In all, 51 people were displaced.
"Initially, we want to make sure they have a place to go, they have clothes on their backs, and they have food in their stomachs. Those are our three primary goals after a fire or a disaster," spokesman Dave Schrader said.
The Red Cross then handed out debit cards good for food, clothes, and other essentials.
Some families elected to stay in hotels or with family and friends.
Three families temporarily moved into the Red Cross House, which provides transitional shelter.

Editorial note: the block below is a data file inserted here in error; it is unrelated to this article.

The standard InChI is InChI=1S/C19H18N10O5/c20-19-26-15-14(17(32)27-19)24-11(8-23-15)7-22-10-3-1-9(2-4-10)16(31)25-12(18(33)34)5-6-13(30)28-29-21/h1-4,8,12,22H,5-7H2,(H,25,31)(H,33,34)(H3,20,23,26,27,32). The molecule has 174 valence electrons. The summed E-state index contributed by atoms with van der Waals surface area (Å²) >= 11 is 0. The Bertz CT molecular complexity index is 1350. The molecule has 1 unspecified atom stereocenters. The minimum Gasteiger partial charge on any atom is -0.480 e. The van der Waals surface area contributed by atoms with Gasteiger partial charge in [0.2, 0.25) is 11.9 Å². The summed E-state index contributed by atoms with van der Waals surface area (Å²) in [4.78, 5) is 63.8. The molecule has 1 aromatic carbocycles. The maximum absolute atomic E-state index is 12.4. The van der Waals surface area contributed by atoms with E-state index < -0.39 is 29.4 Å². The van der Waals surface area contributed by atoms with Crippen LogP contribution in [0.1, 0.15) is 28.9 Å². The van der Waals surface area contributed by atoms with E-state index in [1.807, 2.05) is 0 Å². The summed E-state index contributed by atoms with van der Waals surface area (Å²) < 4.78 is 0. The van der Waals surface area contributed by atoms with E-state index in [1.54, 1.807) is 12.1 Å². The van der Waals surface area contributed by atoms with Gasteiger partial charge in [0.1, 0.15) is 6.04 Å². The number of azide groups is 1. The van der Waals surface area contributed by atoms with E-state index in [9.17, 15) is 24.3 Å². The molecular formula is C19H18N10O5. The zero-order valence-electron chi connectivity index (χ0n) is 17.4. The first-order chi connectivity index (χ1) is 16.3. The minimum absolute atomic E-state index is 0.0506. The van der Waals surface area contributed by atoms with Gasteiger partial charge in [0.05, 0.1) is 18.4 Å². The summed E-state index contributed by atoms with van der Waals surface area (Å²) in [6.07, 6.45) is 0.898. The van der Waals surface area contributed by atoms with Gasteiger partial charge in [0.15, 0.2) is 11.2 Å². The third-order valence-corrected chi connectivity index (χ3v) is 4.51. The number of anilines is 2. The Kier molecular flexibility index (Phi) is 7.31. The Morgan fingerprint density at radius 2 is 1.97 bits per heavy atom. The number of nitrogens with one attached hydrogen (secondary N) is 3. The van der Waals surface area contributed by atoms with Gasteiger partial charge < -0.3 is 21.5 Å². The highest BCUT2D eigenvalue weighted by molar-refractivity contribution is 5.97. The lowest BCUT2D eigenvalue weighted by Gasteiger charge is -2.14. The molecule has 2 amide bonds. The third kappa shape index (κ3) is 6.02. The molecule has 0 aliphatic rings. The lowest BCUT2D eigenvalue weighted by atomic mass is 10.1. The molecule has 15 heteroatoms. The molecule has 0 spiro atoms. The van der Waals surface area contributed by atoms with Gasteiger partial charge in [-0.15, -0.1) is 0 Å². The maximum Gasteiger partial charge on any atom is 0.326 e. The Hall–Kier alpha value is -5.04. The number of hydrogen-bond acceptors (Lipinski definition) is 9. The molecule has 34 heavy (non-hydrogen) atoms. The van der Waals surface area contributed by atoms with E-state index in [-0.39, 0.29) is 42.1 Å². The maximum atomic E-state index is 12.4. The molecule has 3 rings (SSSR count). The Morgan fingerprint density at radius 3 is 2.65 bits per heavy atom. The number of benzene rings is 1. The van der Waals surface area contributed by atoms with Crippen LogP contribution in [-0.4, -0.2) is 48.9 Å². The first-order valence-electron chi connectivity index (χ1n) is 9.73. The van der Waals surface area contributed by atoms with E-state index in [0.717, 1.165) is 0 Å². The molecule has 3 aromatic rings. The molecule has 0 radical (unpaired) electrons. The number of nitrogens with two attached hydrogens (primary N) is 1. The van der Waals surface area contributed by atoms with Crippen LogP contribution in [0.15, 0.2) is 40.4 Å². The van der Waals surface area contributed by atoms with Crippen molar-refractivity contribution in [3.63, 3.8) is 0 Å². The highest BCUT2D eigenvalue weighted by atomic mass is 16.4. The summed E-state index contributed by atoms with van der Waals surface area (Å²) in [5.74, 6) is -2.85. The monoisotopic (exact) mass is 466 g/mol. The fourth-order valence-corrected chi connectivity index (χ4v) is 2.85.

Most people stay for about three weeks, Schrader said, during which time they are given private rooms, bathrooms, and three meals a day.
Schrader said that for the agency, the fire was unusual in at least two respects.
While the Red Cross responds to several fires a night, Schrader said, Saturday's was larger than most.
In addition, some of the volunteers at the scene had been involved with Hurricane Sandy relief and were planning on having the day off, he added.
"It's always sad to go to a fire scene," Schrader said. "People have lost their home. That's always a sad case."
A Yeadon Fire Company official said Saturday night that the cause of the blaze was under investigation.
Contact Jonathan Lai
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